Thursday, 14 June 2007

Prejudice Against Local Authors In South Africa

A letter from T C Southwell
I'm still struggling with the publicity for "Demon Lord", and meeting with excessive resistance from the bookshops now. They say they will order it and then don't, and people are contacting me because they want to buy it and can't find it in the shops, it's ridiculous.

As a South African author, I find the perceived prejudice or at least lack of interest in local authors from local bookstore chains like Exclusive Books to be overwhelming and disheartening. That, on top of the attitude of local magazines that won't review the book or even have their reviewers read it, makes it impossible for a local author to get the kind of exposure they need to promote their work. What is wrong with media people and bookshops in SA?

How is a local author supposed to succeed against those kinds of odds? My agent will be sending my next book overseas, South Africa is just not the place to get ahead as an author, especially for local ones, apparently. Isn't that sad? The sales of my book have been horrible because of this. Must all South African talent be forced to go overseas to find the kind of exposure and appreciation that they deserve? Will South Africa never be able to claim that it has produced good fantasy or science fiction authors because the local media and bookshops appear to be so prejudiced against local authors?

My advice to budding local authors is, don’t waste your time in South Africa, go overseas if you want to succeed.

T C Southwell

3 comments:

Ryan Peter said...

Hi TC

What you are experiencing is the experience of people in most art forms in our country, especially if the art form is not ethnic. What I mean, is that if you're a rock musician (and not Afrikaans) there really isn't a chance you'll succeed in this country (unless you choose to be a cover band, like Mean Mr Mustard.) Being a musician, I've known countless guys in top quality bands making number one hit songs on the radio - but even that has meant no sales. Just Jinger was the only real success, but they have had to go overseas to go any further and ensure better sales.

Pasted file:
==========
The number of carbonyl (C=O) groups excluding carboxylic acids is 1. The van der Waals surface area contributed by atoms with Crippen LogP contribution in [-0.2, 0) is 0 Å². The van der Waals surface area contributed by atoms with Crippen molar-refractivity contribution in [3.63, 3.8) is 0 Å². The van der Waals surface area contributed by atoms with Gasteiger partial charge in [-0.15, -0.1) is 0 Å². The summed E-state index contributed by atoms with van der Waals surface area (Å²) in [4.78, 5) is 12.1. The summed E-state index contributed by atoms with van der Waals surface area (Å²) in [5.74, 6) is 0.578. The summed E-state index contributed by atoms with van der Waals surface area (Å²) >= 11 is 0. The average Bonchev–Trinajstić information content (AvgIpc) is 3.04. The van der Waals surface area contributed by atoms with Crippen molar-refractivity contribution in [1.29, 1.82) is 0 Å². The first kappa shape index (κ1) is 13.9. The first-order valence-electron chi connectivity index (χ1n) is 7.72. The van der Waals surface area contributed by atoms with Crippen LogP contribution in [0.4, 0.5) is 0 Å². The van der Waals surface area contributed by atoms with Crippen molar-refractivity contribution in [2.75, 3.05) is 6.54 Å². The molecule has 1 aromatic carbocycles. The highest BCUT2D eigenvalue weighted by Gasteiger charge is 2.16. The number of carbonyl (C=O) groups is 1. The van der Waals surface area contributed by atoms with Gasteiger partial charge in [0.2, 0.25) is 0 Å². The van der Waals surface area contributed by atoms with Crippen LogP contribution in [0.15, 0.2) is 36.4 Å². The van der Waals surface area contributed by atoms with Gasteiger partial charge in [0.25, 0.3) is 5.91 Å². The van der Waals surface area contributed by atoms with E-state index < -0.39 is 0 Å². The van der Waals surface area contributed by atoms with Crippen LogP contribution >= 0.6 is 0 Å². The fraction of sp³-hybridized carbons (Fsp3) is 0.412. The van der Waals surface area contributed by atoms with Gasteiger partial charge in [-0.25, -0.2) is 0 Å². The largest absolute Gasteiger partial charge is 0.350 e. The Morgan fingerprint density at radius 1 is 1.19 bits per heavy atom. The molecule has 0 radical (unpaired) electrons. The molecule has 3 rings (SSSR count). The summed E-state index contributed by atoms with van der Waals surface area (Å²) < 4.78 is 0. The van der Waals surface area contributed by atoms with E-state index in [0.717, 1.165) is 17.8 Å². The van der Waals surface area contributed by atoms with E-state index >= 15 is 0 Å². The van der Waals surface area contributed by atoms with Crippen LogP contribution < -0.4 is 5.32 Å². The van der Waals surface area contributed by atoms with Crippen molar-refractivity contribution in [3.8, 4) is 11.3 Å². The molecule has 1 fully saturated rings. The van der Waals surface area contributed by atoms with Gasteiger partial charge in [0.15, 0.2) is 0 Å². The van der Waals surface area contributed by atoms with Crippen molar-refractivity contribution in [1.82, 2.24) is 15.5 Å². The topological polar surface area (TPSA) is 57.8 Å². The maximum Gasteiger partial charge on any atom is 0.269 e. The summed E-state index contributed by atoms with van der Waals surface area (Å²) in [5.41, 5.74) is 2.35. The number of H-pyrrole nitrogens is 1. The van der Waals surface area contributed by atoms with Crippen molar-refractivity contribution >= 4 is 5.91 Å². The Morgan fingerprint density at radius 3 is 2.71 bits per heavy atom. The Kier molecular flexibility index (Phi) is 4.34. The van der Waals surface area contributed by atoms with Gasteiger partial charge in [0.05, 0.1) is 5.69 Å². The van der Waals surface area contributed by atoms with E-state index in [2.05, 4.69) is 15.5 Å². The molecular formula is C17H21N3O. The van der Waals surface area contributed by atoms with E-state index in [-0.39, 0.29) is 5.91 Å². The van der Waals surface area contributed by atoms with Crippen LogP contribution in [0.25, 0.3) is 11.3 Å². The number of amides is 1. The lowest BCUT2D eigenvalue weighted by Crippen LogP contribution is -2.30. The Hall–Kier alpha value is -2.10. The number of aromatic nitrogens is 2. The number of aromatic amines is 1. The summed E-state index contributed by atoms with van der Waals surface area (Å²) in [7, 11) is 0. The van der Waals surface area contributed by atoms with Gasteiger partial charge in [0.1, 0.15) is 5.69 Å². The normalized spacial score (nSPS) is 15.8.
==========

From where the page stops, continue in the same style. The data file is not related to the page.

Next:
The truth is, unless you make Afrikaans music, or African music, you're not going to make much money here and therefore you won't find much support.

As a writer myself, I comiserate. I'm still busy on my fantasy novel, but in SA unless you write political or social novels, or Afrikaans stuff, you won't really go very far. There is a huge amount of people that will buy fantasy, but unfortunately Book Stores think that international is better (like in the record industry) and will only punt 'sure-sellers' so they can move more units.

Going overseas is not an option for most of us - especially if we're over 30. I'm 28, but overseas is not an option right now for me at all.

However, be encouraged, you just need to keep pushing. I found your book through the net - use the net more to your advantage. Check out lulu.com to sell to an international audience, and market through the net. It's an amazing tool. Even overseas authors have only managed to sell 700 units, so don't be discouraged! If you've sold 100, you're probably doing well in SA terms (IMHO.) I've managed to sell 60 units of my non-fiction book, through word-of-mouth alone. So, keep at it!! I'm sure you'll get there!!!

Hawk said...

Hi Ryan,

Thank you for your comment and support. I agree with all that you have said, and I am indeed seeking new outlets on the net.

Best regards,
TC Southwell

heatblast said...

i saw someone posting a video in youtube who thinks lulu.com is a rip-off. So i'm asking, do people buy sci-fi fantasy books?